The battle over Obamacare is heating up down in Florida, with the state's Tea Party activists and a Republican lawmaker now clashing over the use of violent anecdotes from the 19th century.
Florida Gov. Rick Scott (R) precipitated the scuffle by scaling back his ardent opposition to President Barack Obama's health care reform law last month, which opened up his state to the possibility of accepting some of the overhaul's most controversial measures.
Members of Florida's Tea Party faction were not pleased with Scott's change of heart. On Monday, Tea Party lawyer KrisAnne Hall and dozens of other conservative activists attended a meeting with state lawmakers, voicing their opinion that the move, supported by Republican lawmakers such as state Senate President Don Gaetz, would invite tyranny upon Florida. The impassioned proceeding -- described as a "horror show" by one state lawmaker -- allowed the Tea Party faction to air its argument that the state of Florida should simply nullify the law, on the grounds that it is unconstitutional.
Hall reportedly followed up with Gaetz after the meeting, outlining what she portrayed as the constitutional basis for nullifying Obamacare in an email. Gaetz responded in turn with an email of his own including an anecdote from Andrew Jackson, who had reportedly once encouraged his subordinates to "shoot" and "hang" supporters of nullification who were gathered outside his mansion. Hall posted the text of Gaetz's email on her website, accusing him of "intimidation." The email is below:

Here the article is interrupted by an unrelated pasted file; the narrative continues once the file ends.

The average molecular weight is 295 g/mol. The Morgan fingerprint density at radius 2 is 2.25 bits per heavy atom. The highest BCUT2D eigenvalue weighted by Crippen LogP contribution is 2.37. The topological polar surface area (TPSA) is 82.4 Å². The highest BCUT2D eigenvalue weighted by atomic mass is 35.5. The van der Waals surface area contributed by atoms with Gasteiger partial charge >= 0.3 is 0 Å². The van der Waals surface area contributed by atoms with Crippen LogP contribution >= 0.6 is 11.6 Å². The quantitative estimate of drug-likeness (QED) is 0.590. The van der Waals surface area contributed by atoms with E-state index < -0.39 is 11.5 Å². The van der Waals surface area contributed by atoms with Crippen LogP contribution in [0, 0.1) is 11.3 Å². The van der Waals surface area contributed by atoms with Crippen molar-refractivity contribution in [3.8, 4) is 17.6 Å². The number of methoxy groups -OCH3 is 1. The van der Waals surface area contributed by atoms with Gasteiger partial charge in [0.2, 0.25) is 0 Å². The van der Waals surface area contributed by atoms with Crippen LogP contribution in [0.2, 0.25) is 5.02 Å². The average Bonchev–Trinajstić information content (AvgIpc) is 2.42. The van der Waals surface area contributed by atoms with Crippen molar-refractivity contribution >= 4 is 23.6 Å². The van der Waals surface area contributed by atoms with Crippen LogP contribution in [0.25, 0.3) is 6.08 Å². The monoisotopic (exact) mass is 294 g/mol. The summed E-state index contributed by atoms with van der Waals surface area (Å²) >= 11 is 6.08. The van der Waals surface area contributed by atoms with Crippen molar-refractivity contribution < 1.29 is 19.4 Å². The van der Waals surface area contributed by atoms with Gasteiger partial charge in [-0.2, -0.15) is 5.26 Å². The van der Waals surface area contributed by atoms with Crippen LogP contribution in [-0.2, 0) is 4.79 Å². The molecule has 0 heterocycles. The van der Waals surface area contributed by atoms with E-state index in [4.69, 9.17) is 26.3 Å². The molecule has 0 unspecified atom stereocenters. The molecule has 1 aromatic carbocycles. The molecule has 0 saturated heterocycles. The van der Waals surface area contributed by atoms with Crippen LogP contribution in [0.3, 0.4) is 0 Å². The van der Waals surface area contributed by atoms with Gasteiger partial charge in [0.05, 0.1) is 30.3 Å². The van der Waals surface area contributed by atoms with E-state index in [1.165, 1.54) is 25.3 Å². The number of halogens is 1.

Thank you for your email and for your passionate views.
Like you, I believe Obamacare is unconstitutional and wrong-headed policy. I have consistently voted in the Florida Legislature for legislation that affirms our state's options, obligations and sovereignty under the United States Constitution. I am working every day to ensure the election of national candidates who will repeal and replace this extraordinarily bad policy.
As to nullification, I tend to favor the approach used by Florida's first Governor, Andrew Jackson:
It is said that one evening, while he was president, General Jackson was interrupted in his reading in his bedroom by an alarmed military aide who breathlessly reported, "Mr. President, the "nullifiers" are in front of the Executive Mansion with torches and guns. They are screaming that each state has the right to decide for itself which federal laws to follow. They threaten to burn us down if you will not agree with them."
Without lifting his head from his reading, Andrew Jackson said, "Shoot the first nullifier who touches the Flag. And hang the rest."
Chaplain, I have sworn an oath on my father's Bible before Almighty God to preserve, protect and defend the constitution and government of the United States. And that's exactly what I intend to do. Count me with Andrew Jackson.
Senator Don Gaetz
While Hall appeared irate at Gaetz's suggestion, the Palm Beach Post followed up with the state Senate president, who maintained that he wasn't actually calling for the shooting or hanging of Tea Partiers.
“That’s just an old tale of what was said about what Andrew Jackson said," Gaetz tol the Post. "I simply sent it to her as a way to try to let her know that you can still be civil about these issues and you don’t have to be outraged about every single thing. You can disagree without being uncivil."